Tuesday, 27 March 2012

Asobi Seksu - Hush


It's 2009 and this is Hush, the third album from dream pop outfit Asobi Seksu. Adored for their melodic hooks and eclectic influences. Hush is a somewhat dramatic turn for them, their earlier records being way more loud and experimental; Hush in comparison, is more pop-focused and twee in influence.

Asobi Seksu were formed in 2001 from the ashes of a band called Sportfuck. They released a self titled LP to somewhat indifference by the industry and followed it up with 2006's Citrus considered by many to be their magnum opus. A mastery of shoegaze. How could they top it? They wouldn't attempt it.

Instead, we get Hush a more concise and pop-sensible record with catchy tunes and less in terms of noise pop.

It begins with 'Layers' a jangly single with a simple hook the repeating lyric: "Under layers..." The key to Asobi Seksu's success is the gorgeous vocals of lead singer Yuki Chikudate whose unique Japanese style help cast Asobi Seksu in a light that no other group can really fall into.

The second track, 'Familiar Light' announces itself instantly as a drum-centered track with a heavy and catchy beat that carries itself really well.

'Sing Tomorrow's Praise' is kind of boring to me, it kind of takes the 'let's be pop-sensible' idea a bit far and kind of comes off as really snooze-inducing.

'Gliss' is the 4th track and another winner here. It reminds me a lot of the early Utada Hikaru tracks I loved a lot when I first found them. Very pretty and very plainly Japanese in style. There's something really unique about Asian pop music and that is evident with the clear fascination with it.

'Transparence' is the "hit single" of the album, and rightly so, it's really catchy and fun. This is the one you put on the love songs mixtape. Asobi Seksu's very own "Anthems for a Seventeen-Year-Old Girl" if you get the meaning. A+ here.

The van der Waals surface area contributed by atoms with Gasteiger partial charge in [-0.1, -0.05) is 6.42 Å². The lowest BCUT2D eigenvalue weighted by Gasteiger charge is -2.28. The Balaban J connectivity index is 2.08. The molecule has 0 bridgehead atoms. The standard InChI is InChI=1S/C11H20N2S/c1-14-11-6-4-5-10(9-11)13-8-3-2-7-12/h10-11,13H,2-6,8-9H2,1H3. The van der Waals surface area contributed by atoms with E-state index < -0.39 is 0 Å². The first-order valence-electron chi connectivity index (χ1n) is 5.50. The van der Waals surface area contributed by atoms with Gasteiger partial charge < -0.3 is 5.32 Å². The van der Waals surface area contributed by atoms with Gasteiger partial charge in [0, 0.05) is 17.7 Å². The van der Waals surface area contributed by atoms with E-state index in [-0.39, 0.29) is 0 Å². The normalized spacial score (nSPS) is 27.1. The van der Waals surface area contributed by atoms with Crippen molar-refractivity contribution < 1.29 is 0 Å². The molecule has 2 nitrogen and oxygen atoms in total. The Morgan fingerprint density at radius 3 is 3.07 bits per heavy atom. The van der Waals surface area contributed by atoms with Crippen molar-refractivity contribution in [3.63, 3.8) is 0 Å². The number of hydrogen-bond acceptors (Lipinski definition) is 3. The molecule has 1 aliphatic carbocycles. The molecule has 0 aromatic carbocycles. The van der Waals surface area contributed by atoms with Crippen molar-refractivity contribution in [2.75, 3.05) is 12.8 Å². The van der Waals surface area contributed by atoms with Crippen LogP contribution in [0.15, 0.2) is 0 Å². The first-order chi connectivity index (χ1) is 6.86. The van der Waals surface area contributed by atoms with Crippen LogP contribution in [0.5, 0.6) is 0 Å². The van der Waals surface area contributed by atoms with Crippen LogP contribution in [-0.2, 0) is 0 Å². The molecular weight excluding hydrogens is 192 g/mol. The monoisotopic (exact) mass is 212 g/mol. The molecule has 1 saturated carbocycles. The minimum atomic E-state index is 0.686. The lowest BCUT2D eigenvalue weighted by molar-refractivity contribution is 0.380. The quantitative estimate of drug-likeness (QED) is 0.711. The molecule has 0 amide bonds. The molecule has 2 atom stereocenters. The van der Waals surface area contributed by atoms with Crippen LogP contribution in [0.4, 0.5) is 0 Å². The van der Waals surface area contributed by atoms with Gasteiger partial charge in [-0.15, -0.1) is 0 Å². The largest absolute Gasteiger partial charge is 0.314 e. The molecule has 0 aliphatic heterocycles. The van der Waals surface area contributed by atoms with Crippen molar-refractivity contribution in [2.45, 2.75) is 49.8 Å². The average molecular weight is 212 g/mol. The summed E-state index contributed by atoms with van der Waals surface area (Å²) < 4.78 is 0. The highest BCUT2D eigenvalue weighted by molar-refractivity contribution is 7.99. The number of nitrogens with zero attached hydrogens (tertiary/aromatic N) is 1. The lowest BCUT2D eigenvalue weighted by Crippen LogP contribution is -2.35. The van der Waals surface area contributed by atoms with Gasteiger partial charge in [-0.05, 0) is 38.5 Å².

'Risky and Pretty' is a short transitional piece that goes into In the Sky which is a beautiful art piece with a Dirty Projectors-esque beat that breaks into what is probably the best instrumental on the entire record.

'Meh No Mae' kicks off Side B with a clang and entirely Japanese lyrics that you can't understand, but somehow portray their message pretty well. The atmosphere this track creates is serious, but somehow manages to put quite a smile on your face.

'Glacially' is a captivating song with a really neat riff that definitely carries it through the weaker moments. This one reminds me a lot of some of the heavier Belle and Sebastian tracks. Definitely some Broken Social Scene in there too, a lot of those Arts&Crafts bands sound like this track. Probably my favorite track on the album.

Track 10, 'I Can't See', suffers from some of the same problems as 'Sing Tomorrow's Praise' and its inclusion is puzzling. It comes off as a bad rip-off track of Lush or Cocteau Twins, or some other dream pop band from a decade earlier. It is a rather embarrassing moment.

'Me and Mary' makes up for that. It was the first single released from the album and definitely sounds like the song that they spent the most time on. It comes off as precise but as if each note was very carefully placed. It sounds like the essence of the Citrus-era Asobi Seksu sound remains here but with the J-pop Hush sound intact. Most importantly: it's catchy and just fun to listen to.

We end Hush with 'Blind Little Rain'. It's hard to enjoy this song after 'Me and Mary' and the placement of the two tracks next to each other, was probably not a good one. 'Me and Mary' displays the group at their best, energetic and wild, but with the pop-sensibility of the record in mind. 'Blind Little Rain' is just kind of boring, and falls into the same pattern as some of the aforementioned "dull" tracks, too laconic and repetitive.

Overall Hush definitely does not top Citrus, but it's by no means a bad album and has enough bright moments to make it worth multiple listens.
~Johnny

6.3

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